Applying these principles, Blair J held that Article 3(3) of the Rome Convention was not engaged in this case.  He said, “Any other conclusion, the court believes, would undermine legal certainty.”   The main factual points identified to support this conclusion were: the right to assign to a bank outside Portugal, the use of standard international documentation, the practical necessity for the relationship with a bank outside Portugal, the international nature of the swaps market in which the contracts were concluded, and the fact that back-to-back contracts were concluded with a bank outside Portugal in circumstances in which such hedging arrangements were routine.

Is the Portuguese law on “abnormal change of circumstances” mandatory?

Strictly, once it had been held that not all the other elements relevant to the situation pointed to Portugal, this question did not need to be answered.  Nevertheless, it was. Blair J concluded that the relevant Portuguese law (Article 437 of the Portuguese Civil Code) was not mandatory.

Under Portuguese law, once the circumstances that would engage Article 437 had arisen, the parties were entitled to agree that they would not rely on Article 437 (an “ex post agreement”).   Blair J held that it is sufficient to take a rule out of Article 3(3) of the Rome Convention if the rule could be disapplied by agreement between the parties even if the agreement was ex post (rather than ex ante).

Blair J considered this conclusion to be “consonant with commercial sense” and observed that at least in the context of financial contracts like swaps, there seemed to be no reason why the issue of a fundamental change of circumstances would not be referred to the law chosen by the parties.

The other points decided – ultra vires and alleged breach of duty

The capacity point

The first point argued in the case was whether the Transport Companies had the capacity to enter into the swaps.  The judge held that they did.  The decision was made as a matter of Portuguese law after analysis of the expert evidence.   As Blair J noted, the question of capacity was outside the scope of the Rome Convention and, in broad terms, was governed by the law of the place of incorporation (Haugesund Kommune v Depfa ACS Bank [2010] EWCA Civ 579).

The judge also noted as a matter of “legitimate comment” that the issue of capacity had not been raised: (1) in relation to similar swaps closed out by public enterprises at considerable expense in 2013; and (2) during the Portuguese Parliamentary Inquiry into these swaps.  He said “if the capacity defence is correct, all of [the persons involved in those events] … were wrong and simply overlooked an obvious and critical point.”

Although it would have been of some general interest, the judge did not decide on the Bank’s alternative argument on this point.  That is, the Bank’s argument that under English law and under the provisions of the Portuguese Companies Code giving effect to the abolition of the ultra vires doctrine by the EU Company Law Directives (68/151/EEC and 2009/101/EC), the swaps were in any event valid.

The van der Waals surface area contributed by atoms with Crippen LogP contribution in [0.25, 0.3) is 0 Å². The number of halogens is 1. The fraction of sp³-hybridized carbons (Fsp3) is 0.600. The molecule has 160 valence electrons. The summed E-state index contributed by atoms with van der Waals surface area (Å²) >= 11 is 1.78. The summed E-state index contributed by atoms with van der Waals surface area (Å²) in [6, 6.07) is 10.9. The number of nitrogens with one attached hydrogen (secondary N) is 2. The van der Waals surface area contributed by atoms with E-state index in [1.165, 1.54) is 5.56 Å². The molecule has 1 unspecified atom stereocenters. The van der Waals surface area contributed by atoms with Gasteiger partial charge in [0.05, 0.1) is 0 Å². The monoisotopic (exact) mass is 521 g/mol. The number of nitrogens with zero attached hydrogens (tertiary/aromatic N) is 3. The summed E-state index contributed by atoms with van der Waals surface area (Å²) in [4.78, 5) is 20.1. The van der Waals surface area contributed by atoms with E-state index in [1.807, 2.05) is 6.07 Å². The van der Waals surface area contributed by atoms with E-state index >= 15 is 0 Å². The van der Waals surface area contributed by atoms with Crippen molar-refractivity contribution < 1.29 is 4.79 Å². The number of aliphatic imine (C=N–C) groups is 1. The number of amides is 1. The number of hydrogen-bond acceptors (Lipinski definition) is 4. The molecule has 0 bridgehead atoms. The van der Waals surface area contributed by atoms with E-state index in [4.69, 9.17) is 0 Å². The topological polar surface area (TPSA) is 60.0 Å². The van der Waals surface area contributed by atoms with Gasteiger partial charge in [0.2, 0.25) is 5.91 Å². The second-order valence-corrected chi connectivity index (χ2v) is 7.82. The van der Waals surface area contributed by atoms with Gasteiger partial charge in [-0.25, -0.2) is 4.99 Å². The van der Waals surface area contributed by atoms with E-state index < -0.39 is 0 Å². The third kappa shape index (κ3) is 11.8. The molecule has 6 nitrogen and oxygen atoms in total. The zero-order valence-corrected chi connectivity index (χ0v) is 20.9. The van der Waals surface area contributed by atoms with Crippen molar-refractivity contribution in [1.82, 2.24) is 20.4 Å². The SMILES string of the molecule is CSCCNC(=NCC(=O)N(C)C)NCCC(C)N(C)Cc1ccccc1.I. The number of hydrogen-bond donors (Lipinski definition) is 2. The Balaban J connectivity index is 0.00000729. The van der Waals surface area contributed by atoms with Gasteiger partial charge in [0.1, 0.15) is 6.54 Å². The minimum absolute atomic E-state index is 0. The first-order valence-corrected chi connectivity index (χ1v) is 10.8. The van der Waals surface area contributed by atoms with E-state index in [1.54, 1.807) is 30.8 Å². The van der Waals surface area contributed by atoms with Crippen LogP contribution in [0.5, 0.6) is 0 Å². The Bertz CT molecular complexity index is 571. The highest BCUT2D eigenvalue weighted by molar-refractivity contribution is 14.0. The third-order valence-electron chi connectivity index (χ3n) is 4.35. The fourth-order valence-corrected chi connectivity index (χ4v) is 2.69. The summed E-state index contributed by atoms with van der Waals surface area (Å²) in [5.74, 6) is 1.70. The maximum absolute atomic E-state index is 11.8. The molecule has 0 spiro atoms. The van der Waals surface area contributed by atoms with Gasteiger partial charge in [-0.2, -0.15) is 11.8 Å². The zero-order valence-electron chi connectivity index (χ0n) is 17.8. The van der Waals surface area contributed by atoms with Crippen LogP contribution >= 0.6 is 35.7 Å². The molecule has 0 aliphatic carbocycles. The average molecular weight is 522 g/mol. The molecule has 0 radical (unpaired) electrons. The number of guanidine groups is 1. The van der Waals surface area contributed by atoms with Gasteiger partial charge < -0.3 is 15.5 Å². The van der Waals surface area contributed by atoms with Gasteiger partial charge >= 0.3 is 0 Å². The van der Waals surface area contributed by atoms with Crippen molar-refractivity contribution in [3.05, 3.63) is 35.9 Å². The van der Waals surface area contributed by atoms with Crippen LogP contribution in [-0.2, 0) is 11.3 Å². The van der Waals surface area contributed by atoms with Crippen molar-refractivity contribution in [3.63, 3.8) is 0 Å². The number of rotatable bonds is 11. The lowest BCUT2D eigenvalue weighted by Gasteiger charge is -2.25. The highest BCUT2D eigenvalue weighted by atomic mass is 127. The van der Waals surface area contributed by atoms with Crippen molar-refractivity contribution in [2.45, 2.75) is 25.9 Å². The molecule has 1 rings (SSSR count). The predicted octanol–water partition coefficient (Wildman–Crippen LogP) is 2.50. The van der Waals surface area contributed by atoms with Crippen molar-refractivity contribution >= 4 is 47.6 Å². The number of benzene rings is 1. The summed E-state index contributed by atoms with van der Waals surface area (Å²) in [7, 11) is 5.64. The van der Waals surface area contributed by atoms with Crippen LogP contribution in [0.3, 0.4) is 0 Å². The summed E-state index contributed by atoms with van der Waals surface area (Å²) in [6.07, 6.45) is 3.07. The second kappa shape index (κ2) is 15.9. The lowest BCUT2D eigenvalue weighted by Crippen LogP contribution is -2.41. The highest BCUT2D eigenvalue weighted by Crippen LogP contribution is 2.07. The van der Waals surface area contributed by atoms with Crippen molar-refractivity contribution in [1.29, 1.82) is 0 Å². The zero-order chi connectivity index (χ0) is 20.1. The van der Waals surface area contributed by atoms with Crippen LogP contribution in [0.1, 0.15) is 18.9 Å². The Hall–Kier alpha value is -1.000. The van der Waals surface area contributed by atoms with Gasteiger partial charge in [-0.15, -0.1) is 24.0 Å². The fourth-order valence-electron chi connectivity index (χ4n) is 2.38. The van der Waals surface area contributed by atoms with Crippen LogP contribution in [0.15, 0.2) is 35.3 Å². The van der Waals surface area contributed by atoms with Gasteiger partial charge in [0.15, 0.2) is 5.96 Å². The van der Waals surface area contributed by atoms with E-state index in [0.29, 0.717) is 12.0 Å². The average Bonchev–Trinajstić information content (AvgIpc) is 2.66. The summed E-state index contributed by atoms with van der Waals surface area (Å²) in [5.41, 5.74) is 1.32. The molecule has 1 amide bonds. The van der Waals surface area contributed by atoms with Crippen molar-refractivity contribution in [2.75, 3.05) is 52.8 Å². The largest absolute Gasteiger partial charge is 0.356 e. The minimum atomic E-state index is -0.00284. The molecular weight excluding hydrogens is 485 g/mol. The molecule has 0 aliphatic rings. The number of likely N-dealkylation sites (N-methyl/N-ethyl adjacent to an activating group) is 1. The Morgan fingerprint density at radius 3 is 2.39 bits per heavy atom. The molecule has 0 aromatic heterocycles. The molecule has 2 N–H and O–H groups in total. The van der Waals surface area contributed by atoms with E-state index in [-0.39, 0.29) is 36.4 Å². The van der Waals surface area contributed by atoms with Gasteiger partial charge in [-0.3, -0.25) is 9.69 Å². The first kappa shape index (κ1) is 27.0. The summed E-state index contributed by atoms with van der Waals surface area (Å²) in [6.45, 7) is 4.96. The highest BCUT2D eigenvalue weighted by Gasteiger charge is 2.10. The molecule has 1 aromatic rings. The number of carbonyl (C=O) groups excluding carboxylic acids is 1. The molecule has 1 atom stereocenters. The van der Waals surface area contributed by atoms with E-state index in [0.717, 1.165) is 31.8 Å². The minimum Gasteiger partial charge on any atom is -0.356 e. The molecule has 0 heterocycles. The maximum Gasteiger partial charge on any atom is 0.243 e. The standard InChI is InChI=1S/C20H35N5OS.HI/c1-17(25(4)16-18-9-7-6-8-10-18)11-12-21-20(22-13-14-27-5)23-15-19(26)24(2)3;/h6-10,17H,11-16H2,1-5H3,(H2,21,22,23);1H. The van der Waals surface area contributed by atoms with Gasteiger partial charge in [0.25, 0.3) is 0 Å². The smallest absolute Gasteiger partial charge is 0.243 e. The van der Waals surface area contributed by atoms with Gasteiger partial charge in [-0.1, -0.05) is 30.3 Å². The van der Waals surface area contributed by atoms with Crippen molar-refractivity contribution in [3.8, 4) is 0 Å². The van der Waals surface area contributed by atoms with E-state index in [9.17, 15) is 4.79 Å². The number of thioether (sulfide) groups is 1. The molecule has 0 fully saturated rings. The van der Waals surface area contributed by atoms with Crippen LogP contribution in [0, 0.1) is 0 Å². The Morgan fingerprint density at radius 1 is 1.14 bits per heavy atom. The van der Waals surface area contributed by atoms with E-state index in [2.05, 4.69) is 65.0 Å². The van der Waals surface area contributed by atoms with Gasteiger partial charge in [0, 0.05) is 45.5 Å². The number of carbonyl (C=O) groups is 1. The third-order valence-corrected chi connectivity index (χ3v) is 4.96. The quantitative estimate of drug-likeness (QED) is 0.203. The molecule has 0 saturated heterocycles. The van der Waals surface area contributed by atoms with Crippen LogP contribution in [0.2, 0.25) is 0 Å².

The alleged breach of duty by the Bank

The final point argued in the case was whether the Bank was in breach of duties under the Portuguese Securities Code.

The parties effectively agreed that the Transport Companies’ claims were to be treated as arising in tort and thus as non-contractual obligations falling outside Article 3(3) of the Rome Convention.  The Bank also accepted that Portuguese law was to be applied regardless of the contractual choice of English law.

Blair J also raised the possibility that the regulatory provisions of this kind would apply regardless of any choice of law.  In this context, he noted that their function was to implement in Portuguese law EU directives containing common conduct rules applicable financial services business.  He did not decide the point, however.

Having considered the expert evidence on Portuguese law, Blair J concluded that there was no breach of the Portuguese Securities Code by the Bank.

A general matter: proof of foreign law

As noted already, the content of Portuguese law had to be decided by the English court. The judgment provides a convenient summary of the English court’s approach to this exercise.  Foreign law is a question of fact to be proved by expert evidence.  Where the foreign law is a civil system rather than a common law system with a clear doctrine of precedent, as Blair J noted, more extensive expert evidence may well be needed.

The key points on the role of the expert and the court are as follows.

  • The function of an expert witness is to: (i) inform the court of the relevant provisions of foreign law (legislation and similar); (ii) identify judgments or other authorities of relevance; and (iii) where there is no authority directly in point, to assist the English judge in making a finding as to what the foreign court would decide if the issue arose there.
  • The expert should explain, if necessary, the foreign court’s approach to the construction of legislation and the status of judgments and authorities.
  • The English court should not, however, construe the foreign statute itself; the primary function of the expert is to interpret the statute’s legal effect. This is in contrast to the interpretation of a foreign document where the expert should tell the English court the relevant rules of construction and the court should apply these to determine the document’s meaning.
  • There is a caveat to the last point. If the expert says that a foreign statute“bears a meaning which is patently inconsistent with the words of the English translation, the Court is entitled to reject his construction unless he goes further and proves some extraneous rule of law … which compels that apparently forced translation.”
  • The English court is not bound to apply a foreign decision if it is satisfied that the decision does not accurately represent the foreign law.


[1] The Convention on the Law Applicable to Contractual Obligations 1980.

[2] Note that the Rome Convention applies rather than the Rome I Regulation (Regulation No 593/2008) because the contracts were agreed before 17 December 2009.  The equivalent provisions of the regulation are differently worded.